George Masters, Deputy Headmaster at Felsted School, explores the benefits of weekly boarding
With more parents working full-time, quality family time can get squeezed out by work obligations, the daily commute, the school run, sports, music and drama commitments and homework.
It is not surprising therefore that weekly boarding, for five nights per week, is becoming an increasingly popular option for busy parents – shifting the focus for adults and children alike towards work in the week, so that quality family time can be enjoyed at home at the weekends.
Boarding from Monday to Friday gives children an academic boost, thanks to increased access to libraries, computers and assistance from teaching staff, while they are working on homework in the evenings. This is an attractive option for parents, who may prefer not to become an expert in the GCSE history syllabus, and it can also help to avoid counter-productive homework battles.
George at Felsted says: “We are receiving a growing number of weekly boarders, which is not surprising. For many children, this offers the best of both worlds: they can enjoy school during the week, work hard and spend plenty of time with their friends in activities and socialising, then relax at home with their family at weekends. Parents like the fact that they do not have to nag about homework and feel that home time is then ‘quality time’. Many opt for boarding schools within an hour’s drive so they can easily support their child’s co-curricular activities such as sports matches, concerts and drama productions.”
But how do you know if your child would thrive in such an environment?
“All children are different,” says George “but most flourish in modern boarding communities. Speaking from experience, weekly boarding is hugely rewarding; children form life-long friendships with children from different countries and cultures as well as those more local. Contact with parents is available whenever they want it; boarders develop their characters, learning independence, versatility, resilience, leadership, teamwork and communication skills that set them up for life.”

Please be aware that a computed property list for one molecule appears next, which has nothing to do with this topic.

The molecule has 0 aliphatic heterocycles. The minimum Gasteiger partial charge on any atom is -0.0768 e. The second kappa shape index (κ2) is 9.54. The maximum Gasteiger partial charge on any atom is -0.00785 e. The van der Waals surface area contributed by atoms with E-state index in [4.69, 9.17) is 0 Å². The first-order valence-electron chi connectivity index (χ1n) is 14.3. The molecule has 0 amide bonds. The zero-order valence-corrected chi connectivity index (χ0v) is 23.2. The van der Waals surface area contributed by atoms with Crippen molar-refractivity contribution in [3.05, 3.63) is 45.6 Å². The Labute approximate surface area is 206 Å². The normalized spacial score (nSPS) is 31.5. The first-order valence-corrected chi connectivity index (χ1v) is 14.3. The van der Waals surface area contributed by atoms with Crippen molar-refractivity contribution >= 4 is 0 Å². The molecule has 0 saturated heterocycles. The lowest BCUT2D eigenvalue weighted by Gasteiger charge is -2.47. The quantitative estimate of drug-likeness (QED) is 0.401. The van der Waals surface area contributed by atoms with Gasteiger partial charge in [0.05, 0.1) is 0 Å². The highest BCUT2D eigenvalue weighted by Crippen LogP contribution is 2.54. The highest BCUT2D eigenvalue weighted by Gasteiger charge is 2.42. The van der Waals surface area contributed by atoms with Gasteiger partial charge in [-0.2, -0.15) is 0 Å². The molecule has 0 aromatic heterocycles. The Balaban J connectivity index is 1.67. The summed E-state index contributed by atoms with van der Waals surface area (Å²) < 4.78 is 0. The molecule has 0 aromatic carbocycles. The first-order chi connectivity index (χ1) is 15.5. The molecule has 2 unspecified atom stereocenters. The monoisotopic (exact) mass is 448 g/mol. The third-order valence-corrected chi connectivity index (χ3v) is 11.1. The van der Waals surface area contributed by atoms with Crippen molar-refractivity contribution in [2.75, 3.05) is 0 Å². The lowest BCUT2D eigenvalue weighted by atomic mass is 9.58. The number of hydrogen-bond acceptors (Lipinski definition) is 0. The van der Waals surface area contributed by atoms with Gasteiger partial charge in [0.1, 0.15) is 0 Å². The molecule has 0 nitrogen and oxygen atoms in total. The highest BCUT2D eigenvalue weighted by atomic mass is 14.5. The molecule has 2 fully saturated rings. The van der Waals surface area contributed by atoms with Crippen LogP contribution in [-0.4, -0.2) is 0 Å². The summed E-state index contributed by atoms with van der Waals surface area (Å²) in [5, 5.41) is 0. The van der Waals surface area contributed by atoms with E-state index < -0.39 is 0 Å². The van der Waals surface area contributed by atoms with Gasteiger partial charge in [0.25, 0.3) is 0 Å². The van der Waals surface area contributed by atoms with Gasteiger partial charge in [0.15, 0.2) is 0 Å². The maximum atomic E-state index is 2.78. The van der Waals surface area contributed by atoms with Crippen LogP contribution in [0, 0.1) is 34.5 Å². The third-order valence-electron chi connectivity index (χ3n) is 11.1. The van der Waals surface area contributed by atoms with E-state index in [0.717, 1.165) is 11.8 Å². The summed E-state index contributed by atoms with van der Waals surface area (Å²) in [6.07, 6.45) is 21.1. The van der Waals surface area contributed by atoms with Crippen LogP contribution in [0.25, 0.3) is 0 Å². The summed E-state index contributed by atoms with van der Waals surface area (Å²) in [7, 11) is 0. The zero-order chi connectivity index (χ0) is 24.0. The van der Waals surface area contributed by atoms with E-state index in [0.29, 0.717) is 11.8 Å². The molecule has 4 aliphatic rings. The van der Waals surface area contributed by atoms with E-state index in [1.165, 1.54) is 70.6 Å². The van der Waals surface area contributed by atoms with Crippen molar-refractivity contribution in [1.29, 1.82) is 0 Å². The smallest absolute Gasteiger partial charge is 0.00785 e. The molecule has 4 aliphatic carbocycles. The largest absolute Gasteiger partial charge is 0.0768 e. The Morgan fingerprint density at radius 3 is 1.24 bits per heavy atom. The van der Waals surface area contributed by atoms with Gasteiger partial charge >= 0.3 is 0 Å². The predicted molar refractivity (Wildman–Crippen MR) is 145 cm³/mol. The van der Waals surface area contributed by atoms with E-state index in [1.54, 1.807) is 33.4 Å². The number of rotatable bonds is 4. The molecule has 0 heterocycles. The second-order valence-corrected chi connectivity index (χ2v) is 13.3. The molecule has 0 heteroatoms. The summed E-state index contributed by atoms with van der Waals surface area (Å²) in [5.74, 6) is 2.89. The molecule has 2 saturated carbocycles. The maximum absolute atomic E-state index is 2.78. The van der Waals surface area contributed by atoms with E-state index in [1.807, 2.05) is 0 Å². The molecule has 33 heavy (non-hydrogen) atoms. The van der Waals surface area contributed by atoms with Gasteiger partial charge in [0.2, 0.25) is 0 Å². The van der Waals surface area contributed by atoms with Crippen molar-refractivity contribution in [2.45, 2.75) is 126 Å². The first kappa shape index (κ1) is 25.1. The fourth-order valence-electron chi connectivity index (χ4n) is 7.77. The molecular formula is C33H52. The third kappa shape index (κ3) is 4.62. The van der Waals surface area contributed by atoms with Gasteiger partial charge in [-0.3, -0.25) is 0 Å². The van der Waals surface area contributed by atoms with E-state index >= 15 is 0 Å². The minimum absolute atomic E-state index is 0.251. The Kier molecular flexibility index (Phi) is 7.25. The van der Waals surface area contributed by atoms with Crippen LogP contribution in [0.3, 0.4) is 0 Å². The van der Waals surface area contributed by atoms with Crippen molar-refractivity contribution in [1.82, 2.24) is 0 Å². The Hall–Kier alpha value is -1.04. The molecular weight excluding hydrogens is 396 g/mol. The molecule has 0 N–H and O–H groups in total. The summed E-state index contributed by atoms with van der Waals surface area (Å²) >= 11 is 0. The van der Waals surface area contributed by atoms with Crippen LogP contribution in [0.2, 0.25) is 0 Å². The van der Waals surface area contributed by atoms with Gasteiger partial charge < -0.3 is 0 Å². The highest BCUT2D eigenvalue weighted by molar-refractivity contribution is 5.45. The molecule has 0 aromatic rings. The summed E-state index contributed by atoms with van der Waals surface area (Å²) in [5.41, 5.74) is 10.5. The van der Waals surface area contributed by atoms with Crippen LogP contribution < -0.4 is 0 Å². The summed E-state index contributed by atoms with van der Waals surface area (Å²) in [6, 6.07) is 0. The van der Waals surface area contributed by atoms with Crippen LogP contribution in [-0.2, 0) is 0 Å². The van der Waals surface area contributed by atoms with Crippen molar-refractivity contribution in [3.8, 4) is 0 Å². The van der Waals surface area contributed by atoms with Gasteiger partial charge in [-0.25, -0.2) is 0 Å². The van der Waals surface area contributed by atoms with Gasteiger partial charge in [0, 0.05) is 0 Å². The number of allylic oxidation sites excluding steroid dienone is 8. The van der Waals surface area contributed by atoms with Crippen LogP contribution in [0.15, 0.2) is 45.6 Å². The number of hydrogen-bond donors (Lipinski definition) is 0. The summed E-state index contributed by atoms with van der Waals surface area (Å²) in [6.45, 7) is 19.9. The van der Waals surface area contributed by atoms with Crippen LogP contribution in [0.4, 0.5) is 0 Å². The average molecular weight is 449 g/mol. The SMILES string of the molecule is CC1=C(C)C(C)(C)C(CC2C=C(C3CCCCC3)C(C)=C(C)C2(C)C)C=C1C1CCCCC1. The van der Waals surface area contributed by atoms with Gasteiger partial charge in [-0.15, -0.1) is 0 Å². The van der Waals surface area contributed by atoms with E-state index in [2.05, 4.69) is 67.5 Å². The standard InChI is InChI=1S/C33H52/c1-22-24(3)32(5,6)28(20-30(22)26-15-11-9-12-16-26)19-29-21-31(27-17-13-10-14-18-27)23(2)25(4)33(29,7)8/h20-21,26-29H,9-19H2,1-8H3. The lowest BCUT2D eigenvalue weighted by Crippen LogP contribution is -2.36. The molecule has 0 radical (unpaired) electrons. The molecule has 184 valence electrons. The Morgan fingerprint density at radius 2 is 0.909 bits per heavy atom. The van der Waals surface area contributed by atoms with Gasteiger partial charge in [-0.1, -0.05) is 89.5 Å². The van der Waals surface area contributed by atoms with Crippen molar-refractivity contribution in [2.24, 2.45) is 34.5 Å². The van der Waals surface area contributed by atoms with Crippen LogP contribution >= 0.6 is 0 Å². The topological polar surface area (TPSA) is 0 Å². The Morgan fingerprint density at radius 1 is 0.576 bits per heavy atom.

He adds: “In comparison with traditional full boarding, where children board for the entire term, many children are much more at ease knowing they will see their family every weekend. Younger children in particular know it won’t be long until they see their parents (and vice versa) so there’s barely time to feel homesick.”
Gone are the days of cold showers and weekly phone calls to mum and dad – modern boarding schools now provide a comfortable ‘home from home’ experience, even including en-suite bedrooms, cosy common rooms with flat screen TVs and squashy sofas, WiFi, and kitchens for toast and hot chocolate before bed.
What tips does George have for any parents considering weekly boarding?
“Most important is spending time in the schools you are considering. Ask plenty of questions (both parents and children) to really get under the skin of the place and understand the ethos and atmosphere. Talk with other boarders and parents of boarders to get a full picture of life at the school. Many schools offer taster nights, so do take advantage of these. Finally, make sure you meet the people who will be caring for your child, and observe the relationships between both staff and boarders and between the boarders themselves – is there a positive and welcoming atmosphere? Do the children seem relaxed yet purposeful and, above all, happy?”
Felsted School in Essex is located 20 minutes south of Saffron Walden and offers day and boarding options (3, 5 or 7 nights) for all students from the age of 4 to 18. A flexi-boarding option is also available for children from ages 8 to 13, whereby parents can book in their child for a single night, or multiple nights on a termly basis.